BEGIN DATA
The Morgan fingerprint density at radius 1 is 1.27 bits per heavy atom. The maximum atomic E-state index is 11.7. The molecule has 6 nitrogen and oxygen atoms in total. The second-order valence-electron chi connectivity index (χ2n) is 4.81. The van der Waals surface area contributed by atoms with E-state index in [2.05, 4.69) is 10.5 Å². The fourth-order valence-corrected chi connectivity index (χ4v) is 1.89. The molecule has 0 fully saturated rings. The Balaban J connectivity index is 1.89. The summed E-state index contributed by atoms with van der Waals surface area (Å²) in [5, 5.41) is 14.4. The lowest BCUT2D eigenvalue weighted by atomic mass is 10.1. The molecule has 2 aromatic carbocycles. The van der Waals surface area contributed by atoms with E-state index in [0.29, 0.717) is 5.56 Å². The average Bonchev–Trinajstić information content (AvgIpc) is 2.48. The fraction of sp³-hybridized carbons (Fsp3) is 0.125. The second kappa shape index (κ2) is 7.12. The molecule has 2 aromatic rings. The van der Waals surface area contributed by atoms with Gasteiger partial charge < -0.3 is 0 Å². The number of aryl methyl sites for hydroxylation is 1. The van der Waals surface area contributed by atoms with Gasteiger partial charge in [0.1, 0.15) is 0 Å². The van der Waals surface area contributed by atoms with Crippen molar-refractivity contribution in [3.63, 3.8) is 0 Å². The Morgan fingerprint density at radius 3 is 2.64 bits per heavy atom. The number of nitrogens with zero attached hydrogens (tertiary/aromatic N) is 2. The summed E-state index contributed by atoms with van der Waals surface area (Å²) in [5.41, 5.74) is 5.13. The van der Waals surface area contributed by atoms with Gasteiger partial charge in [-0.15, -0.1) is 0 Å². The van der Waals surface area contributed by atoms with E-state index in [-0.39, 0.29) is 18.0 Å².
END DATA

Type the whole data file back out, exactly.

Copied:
The Morgan fingerprint density at radius 1 is 1.27 bits per heavy atom. The maximum atomic E-state index is 11.7. The molecule has 6 nitrogen and oxygen atoms in total. The second-order valence-electron chi connectivity index (χ2n) is 4.81. The van der Waals surface area contributed by atoms with E-state index in [2.05, 4.69) is 10.5 Å². The fourth-order valence-corrected chi connectivity index (χ4v) is 1.89. The molecule has 0 fully saturated rings. The Balaban J connectivity index is 1.89. The summed E-state index contributed by atoms with van der Waals surface area (Å²) in [5, 5.41) is 14.4. The lowest BCUT2D eigenvalue weighted by atomic mass is 10.1. The molecule has 2 aromatic carbocycles. The van der Waals surface area contributed by atoms with E-state index in [0.29, 0.717) is 5.56 Å². The average Bonchev–Trinajstić information content (AvgIpc) is 2.48. The fraction of sp³-hybridized carbons (Fsp3) is 0.125. The second kappa shape index (κ2) is 7.12. The molecule has 2 aromatic rings. The van der Waals surface area contributed by atoms with Gasteiger partial charge < -0.3 is 0 Å². The number of aryl methyl sites for hydroxylation is 1. The van der Waals surface area contributed by atoms with Gasteiger partial charge in [0.1, 0.15) is 0 Å². The van der Waals surface area contributed by atoms with Crippen molar-refractivity contribution in [3.63, 3.8) is 0 Å². The Morgan fingerprint density at radius 3 is 2.64 bits per heavy atom. The number of nitrogens with zero attached hydrogens (tertiary/aromatic N) is 2. The summed E-state index contributed by atoms with van der Waals surface area (Å²) in [5.41, 5.74) is 5.13. The van der Waals surface area contributed by atoms with Gasteiger partial charge in [-0.15, -0.1) is 0 Å². The van der Waals surface area contributed by atoms with E-state index in [-0.39, 0.29) is 18.0 Å².